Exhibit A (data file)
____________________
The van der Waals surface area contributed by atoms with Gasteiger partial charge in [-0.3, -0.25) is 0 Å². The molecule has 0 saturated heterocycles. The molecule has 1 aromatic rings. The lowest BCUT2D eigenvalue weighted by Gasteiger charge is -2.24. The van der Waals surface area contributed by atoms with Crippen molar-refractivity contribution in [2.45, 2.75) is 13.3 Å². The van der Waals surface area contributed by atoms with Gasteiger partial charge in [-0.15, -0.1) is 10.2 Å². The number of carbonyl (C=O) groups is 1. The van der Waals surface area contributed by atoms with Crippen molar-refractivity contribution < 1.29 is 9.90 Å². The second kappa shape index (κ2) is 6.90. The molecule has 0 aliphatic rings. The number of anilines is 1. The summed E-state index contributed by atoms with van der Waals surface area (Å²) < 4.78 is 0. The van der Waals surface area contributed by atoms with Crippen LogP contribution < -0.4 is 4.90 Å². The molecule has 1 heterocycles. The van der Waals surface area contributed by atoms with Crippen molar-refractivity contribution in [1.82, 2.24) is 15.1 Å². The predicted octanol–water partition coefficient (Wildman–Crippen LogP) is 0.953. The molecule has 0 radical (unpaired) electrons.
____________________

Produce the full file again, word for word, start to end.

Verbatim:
The van der Waals surface area contributed by atoms with Gasteiger partial charge in [-0.3, -0.25) is 0 Å². The molecule has 0 saturated heterocycles. The molecule has 1 aromatic rings. The lowest BCUT2D eigenvalue weighted by Gasteiger charge is -2.24. The van der Waals surface area contributed by atoms with Crippen molar-refractivity contribution in [2.45, 2.75) is 13.3 Å². The van der Waals surface area contributed by atoms with Gasteiger partial charge in [-0.15, -0.1) is 10.2 Å². The number of carbonyl (C=O) groups is 1. The van der Waals surface area contributed by atoms with Crippen molar-refractivity contribution < 1.29 is 9.90 Å². The second kappa shape index (κ2) is 6.90. The molecule has 0 aliphatic rings. The number of anilines is 1. The summed E-state index contributed by atoms with van der Waals surface area (Å²) < 4.78 is 0. The van der Waals surface area contributed by atoms with Crippen LogP contribution < -0.4 is 4.90 Å². The molecule has 1 heterocycles. The van der Waals surface area contributed by atoms with Crippen molar-refractivity contribution in [1.82, 2.24) is 15.1 Å². The predicted octanol–water partition coefficient (Wildman–Crippen LogP) is 0.953. The molecule has 0 radical (unpaired) electrons.